With minor variances, the proportion of Black inmates was in line with the proportion of segregation placements for Black inmates.
Another Star analysis of those in segregation, which compares the number of placements to lengths of placements by race, shows that in two Ontario jails Black inmates are kept in segregation for longer periods.
At Maplehurst Correctional Complex, Black inmates represented 17.5 per cent of placements, but 26 per cent of the total length of segregation time. At the Toronto East Detention Centre, Black inmates represent 41.6 per cent of placements and 49.6 per cent of total length.
Indigenous inmates in jails in northern Ontario show the opposite trend: the Star found they made up 32.5 per cent of placements but represented 16.4 per cent of the total length of time in segregation. Conversely, in the same north region, white inmates represented 60.9 per cent of placements and 78 per cent of length.
The ministry’s Ross told the Star the “length of stay in conditions constituting segregation varies according to the individual and can be affected by a number of factors, including mental health, perceived vulnerability and injury. At no time is an individual’s ethnic or racial background considered grounds for placement in conditions constituting segregation.”
The inmate held in segregation for the longest continual period was in for 598 days, at the Central East Detention Centre in Lindsay. The data shows him to be white, in his early 40s and with a mental health alert. Three other of the nine inmates held in segregation for a year or longer were also at that jail.
Another of the nine, a male Muslim inmate in his 30s, was in segregation for 469 days at the same Ottawa jail where St. Amour and Geddes were housed.
St. Amour, 31, died Dec. 8, 2016, in hospital after hanging himself. He had serious mental health issues, likely schizophrenia, and had spent time in segregation, Champ said.
Geddes, who had schizophrenia, ended up in jail after a call for help. Geddes had stopped taking his medication, and his father was worried, Champ said.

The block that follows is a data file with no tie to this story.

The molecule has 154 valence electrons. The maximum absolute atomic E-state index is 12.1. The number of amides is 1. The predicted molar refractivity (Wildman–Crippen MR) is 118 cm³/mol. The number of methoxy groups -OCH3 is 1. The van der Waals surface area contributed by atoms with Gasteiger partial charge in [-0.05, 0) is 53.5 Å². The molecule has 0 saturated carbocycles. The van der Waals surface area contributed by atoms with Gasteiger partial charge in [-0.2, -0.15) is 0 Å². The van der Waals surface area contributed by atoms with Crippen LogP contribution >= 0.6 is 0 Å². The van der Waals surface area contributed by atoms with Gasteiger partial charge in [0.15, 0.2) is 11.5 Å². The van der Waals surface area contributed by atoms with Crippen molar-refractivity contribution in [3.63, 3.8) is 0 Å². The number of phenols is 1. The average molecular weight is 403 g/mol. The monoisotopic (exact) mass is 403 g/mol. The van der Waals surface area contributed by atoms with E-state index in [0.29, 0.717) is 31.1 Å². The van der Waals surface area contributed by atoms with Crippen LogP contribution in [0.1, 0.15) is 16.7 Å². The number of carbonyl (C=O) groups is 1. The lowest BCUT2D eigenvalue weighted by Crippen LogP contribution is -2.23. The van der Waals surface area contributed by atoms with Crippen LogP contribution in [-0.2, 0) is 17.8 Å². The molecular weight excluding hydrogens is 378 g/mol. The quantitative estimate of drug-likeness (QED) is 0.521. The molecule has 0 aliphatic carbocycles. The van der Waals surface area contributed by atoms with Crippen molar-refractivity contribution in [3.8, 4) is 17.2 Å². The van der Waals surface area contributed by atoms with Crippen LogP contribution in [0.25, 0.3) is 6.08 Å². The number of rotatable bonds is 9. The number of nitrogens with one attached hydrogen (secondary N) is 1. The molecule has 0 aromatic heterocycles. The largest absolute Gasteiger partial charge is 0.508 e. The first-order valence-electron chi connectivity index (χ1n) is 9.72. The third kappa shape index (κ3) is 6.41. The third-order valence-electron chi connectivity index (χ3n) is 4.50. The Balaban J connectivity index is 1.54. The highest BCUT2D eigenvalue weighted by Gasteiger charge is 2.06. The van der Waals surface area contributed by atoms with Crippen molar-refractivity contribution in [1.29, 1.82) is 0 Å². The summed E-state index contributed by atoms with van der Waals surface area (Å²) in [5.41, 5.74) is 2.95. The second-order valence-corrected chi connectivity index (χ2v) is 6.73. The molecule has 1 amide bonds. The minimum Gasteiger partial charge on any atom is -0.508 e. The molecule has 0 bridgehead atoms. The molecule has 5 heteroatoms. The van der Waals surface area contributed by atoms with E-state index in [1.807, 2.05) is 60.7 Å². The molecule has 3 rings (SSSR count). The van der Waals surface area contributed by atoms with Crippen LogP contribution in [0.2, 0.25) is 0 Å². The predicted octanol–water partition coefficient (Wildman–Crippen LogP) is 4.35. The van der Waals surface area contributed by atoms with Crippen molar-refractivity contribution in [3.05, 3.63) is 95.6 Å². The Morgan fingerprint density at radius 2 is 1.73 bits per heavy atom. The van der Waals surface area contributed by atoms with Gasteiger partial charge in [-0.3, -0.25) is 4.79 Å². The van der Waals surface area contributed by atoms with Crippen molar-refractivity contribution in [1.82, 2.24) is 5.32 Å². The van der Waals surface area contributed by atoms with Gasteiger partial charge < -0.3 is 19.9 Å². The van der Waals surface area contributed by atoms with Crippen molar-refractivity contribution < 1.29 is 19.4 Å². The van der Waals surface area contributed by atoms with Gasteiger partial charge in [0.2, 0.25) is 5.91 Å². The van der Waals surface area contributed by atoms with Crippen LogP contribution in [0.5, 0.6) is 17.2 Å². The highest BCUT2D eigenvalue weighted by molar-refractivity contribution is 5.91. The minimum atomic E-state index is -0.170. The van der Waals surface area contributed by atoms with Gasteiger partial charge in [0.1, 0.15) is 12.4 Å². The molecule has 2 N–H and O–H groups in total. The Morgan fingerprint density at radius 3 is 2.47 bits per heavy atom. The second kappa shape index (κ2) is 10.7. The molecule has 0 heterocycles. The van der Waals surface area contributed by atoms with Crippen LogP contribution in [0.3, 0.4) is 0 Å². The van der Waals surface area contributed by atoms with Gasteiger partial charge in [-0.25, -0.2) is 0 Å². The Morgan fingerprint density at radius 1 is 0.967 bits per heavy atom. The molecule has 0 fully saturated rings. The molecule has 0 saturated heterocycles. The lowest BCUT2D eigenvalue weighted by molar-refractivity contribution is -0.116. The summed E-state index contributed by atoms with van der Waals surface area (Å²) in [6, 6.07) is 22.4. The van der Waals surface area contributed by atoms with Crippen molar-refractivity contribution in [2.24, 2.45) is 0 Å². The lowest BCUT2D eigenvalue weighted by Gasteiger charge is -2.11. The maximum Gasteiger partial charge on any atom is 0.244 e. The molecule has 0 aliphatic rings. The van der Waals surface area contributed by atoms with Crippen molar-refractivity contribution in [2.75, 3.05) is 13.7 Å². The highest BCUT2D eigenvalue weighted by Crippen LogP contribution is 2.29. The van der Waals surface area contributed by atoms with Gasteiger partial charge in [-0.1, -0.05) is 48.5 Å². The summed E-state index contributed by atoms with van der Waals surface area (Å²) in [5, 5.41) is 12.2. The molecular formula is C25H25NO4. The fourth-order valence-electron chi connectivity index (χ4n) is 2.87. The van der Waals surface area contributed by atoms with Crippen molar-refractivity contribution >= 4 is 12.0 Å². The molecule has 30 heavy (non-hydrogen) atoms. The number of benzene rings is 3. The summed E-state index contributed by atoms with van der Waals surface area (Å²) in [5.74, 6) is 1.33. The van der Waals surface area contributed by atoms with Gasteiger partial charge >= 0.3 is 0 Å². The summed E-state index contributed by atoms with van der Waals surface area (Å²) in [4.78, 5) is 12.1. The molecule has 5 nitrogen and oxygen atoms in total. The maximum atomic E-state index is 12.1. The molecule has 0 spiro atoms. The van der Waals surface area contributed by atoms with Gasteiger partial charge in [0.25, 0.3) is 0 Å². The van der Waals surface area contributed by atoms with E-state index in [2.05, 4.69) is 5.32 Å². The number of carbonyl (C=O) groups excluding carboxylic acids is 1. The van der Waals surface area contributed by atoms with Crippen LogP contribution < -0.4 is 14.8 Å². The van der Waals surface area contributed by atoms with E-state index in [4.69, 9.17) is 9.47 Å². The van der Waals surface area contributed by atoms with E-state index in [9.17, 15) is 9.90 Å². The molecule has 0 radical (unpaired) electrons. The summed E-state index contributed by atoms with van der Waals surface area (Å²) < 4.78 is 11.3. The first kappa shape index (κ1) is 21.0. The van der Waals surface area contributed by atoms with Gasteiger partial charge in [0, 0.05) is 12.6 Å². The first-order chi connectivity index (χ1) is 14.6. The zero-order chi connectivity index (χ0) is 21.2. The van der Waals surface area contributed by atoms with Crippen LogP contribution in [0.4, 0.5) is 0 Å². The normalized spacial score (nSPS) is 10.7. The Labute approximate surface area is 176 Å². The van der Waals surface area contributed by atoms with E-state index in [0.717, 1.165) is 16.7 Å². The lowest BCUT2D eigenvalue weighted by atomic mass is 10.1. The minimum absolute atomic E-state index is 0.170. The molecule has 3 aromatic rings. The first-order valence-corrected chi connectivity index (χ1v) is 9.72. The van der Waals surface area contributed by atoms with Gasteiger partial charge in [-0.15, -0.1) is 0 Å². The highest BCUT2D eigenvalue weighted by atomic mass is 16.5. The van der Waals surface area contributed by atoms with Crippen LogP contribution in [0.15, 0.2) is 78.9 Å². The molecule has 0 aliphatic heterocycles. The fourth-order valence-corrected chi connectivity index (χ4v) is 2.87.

“The police show up and he got really belligerent with them, which is what a guy with schizophrenia does,” Champ said. He was arrested for uttering threats to police.
In court, Champ said it was obvious to everyone that Geddes was mentally ill and he was ordered to undergo an assessment at Royal Ottawa Hospital. There were apparently no beds available, and he was sent to the detention centre and placed in segregation, Champ said.
“Seven days later, he’s still there, and he hung himself,” Champ said. Geddes died on Feb. 10, 2017. The inquest into his death begins Nov. 26 in Ottawa.
“There is no end to it,” Champ said. “At least now we can’t say that people don’t know what the scope of the problem is.”
Sigrid Geddes is preparing to testify at her little brother’s inquest. Known by his nickname Cas, he was the youngest of six siblings and was an “amazing human being,” she said.
“He was loved by everybody he came in contact with,” Sigrid added, describing Cas as handsome, charming, funny and a hard worker.
When he got sick in his early 20s, “no one could believe it,” Sigrid said. He was addicted to marijuana, she said, noting that schizophrenia and cannabis do not mix well.
Jail, she said, is no place for people with mental illness, let alone placing them in segregation.
“If you want to talk about basic human rights, this is a health issue,” she said, adding she hopes more education will “put pressure on the government to have a little bit more holistic care for people.”
Spokesperson Ross said the ministry has made “significant progress” on meeting the conditions of the Jahn settlement since the beginning of the year, when a consent order was signed. An independent expert on human rights and corrections has been appointed to assist with implementing the order and an independent reviewer is in place to monitor the ministry’s compliance.
The definition of segregation was also revised from being a specific area in a jail to a “condition of confinement where any inmate is physically isolated and confined anywhere in an institution for 22 hours or more per day,” said Ross.
Jim Rankin is a reporter based in Toronto. Follow him on Twitter: @Jleerankin